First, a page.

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13 March, 2015 2 Comments

First published in the November 2012 issue of Spotlight

That summer was one of the hottest on record. The country was in the middle of a heatwave, and we hadn’t had any rain for nearly a month. The river was low, and it stank. The ground was bone dry. The newspapers were full of reports of long queues for water, and round the dinner table, grown-ups talked gloomily about the terrible effect it was having on the farmers. It was fantastic!

My friends and I were in our second week of the long, school summer holidays and having the time of our young lives. Sometimes, we played in the streets and gardens, annoying parents and neighbours with our noise and nonsense. More often, we went down into the parched valley and played amongst the trees, running across sun-cracked fields or lazing in the shade or sunshine, depending on our mood.

Most of our wild adventures were imagined. They were harmless games in which we played out the stories we invented as we passed away the long, hot days. Some of our adventures, however, were a little more real, a little more wild, a little more dangerous.

One morning, my Mum had taken me into town for a haircut, so I was late getting to the bridge where we had agreed to meet. When I got there, my friends had already moved on, so I wandered up the path past the rocks, guessing that the others were on their way to the playground. About halfway up, I saw them, two heads moving in the brown grass on the hillside. I charged over and found Ben and Chrissie huddled together round a wisp of white smoke.

Ben was my best friend. He went to the same school as I did and lived just two doors away. He had brought the magnifying glass from the detective’s set he had got for his birthday. He was holding the glass very still, keeping a circle of sunshine tightly focused on a dried blade of grass, while Chrissie, Ben’s cousin, gently blew on the spreading glow.

The glow continued up the blade and sprang into life for just a second. Ben then passed the glass to Chrissie and started tearing up bits of grass to make a small pile. In no time at all, the dry grass was burning. They carried on feeding the flame with more grass until they had a real little fire popping and fizzing between them. Despite the hot sun on my neck, I knelt down beside them and held out my hands to feel the heat better. I took the wrapper off a packet of peppermints I had in my pocket and held it into the flame until it burned briefly — a bright green colour.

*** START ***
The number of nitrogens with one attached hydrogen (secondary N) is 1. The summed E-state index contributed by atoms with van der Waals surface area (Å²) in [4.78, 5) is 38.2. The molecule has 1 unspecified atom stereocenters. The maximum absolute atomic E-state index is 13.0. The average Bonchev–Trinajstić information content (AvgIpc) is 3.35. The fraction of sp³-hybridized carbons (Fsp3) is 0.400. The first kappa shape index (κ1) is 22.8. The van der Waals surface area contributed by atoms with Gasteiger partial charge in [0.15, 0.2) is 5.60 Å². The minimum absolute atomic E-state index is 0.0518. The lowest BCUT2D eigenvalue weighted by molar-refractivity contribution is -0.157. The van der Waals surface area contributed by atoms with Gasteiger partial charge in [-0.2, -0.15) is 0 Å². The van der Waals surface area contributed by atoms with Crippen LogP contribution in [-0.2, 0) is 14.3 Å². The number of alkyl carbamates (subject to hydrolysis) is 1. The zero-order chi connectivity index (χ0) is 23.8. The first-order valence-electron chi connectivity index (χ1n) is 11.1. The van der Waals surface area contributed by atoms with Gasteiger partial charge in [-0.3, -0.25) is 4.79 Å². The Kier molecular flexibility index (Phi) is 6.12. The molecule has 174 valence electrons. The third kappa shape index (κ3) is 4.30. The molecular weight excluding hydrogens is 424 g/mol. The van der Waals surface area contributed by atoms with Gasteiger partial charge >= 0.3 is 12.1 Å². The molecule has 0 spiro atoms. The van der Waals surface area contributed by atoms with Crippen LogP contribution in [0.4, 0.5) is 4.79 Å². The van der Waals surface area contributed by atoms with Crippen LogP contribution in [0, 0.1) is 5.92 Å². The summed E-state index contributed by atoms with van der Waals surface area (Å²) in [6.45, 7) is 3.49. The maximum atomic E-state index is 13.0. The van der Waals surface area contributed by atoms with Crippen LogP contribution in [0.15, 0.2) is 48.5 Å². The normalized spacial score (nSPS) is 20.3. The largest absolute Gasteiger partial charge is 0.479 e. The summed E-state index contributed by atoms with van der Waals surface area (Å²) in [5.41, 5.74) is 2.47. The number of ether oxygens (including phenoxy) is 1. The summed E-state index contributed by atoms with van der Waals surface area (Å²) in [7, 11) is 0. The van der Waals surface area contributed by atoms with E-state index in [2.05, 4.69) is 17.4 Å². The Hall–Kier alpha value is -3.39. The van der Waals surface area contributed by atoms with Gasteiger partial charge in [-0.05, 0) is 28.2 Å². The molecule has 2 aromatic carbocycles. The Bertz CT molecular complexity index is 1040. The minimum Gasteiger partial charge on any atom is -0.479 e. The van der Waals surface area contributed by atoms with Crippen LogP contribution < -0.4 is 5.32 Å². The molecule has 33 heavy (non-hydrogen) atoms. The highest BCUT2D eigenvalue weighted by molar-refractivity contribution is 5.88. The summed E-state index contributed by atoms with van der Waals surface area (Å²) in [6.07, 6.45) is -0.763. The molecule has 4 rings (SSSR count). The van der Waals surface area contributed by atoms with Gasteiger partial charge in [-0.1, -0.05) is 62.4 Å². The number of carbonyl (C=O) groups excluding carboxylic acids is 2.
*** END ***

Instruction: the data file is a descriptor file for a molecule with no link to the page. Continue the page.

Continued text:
Our little fire quickly turned into a black patch, but the friendly flames were now moving to the surrounding ground, and soon an untidy circle of flame began to creep outward, forcing us to skip back a little as it snapped at our feet.

Suddenly, we heard a voice from somewhere below. A man walking his dog on the other side of the river was waving and shouting words we couldn’t catch, while his dog barked crazily. We ran.

We ran up the hill, across the field and past the playground. We climbed over the gate and ran up Pope’s Way and into Shelley Street. We cut through to Brontë Road and heard the wail of a siren approaching fast. Then we quickly sat down on the pavement as though in the middle of a game as the fire engine raced past.

We jumped up and ran after the engine until it came to a stop where the road ended and the steps led down into the valley. Four big-booted firemen in yellow helmets jumped from the engine holding large brushes. They ran down the steps and along the path, we three in hot pursuit. As we chased them, we could see thick, white smoke rising ahead. When we reached the spot, much of the hillside was black and smouldering, while flames continued to cover the rest.

The firemen beat the burning grass with their brushes, and we used green branches wrested from the trees to help. We leaped and danced, hitting at the flames, yelling instructions at one another to help here or run there.

More children had appeared from who knows where, ready to join in, and soon, a second fire crew arrived at the top of the hill and started to spray water on to the scorched earth.

In less than half an hour, the fire was beaten into submission. In the blackened surroundings, we glowed with soot and sweat, our eyes burning, our shoelaces singed and our hearts filled with joy.

One of the firemen approached. “Know anything about this, boys?” he asked.

Eyes wide, we shook our heads.

“Well, thanks for your help, then.”

“No problem. Any time.”

Putting out fires was nearly as much fun as starting them.

Filed in: Fiction

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Comments (2)

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  1. Lynne Hand says:

    Really glad you have put your stories online. My students will be reading this story this evening. 🙂

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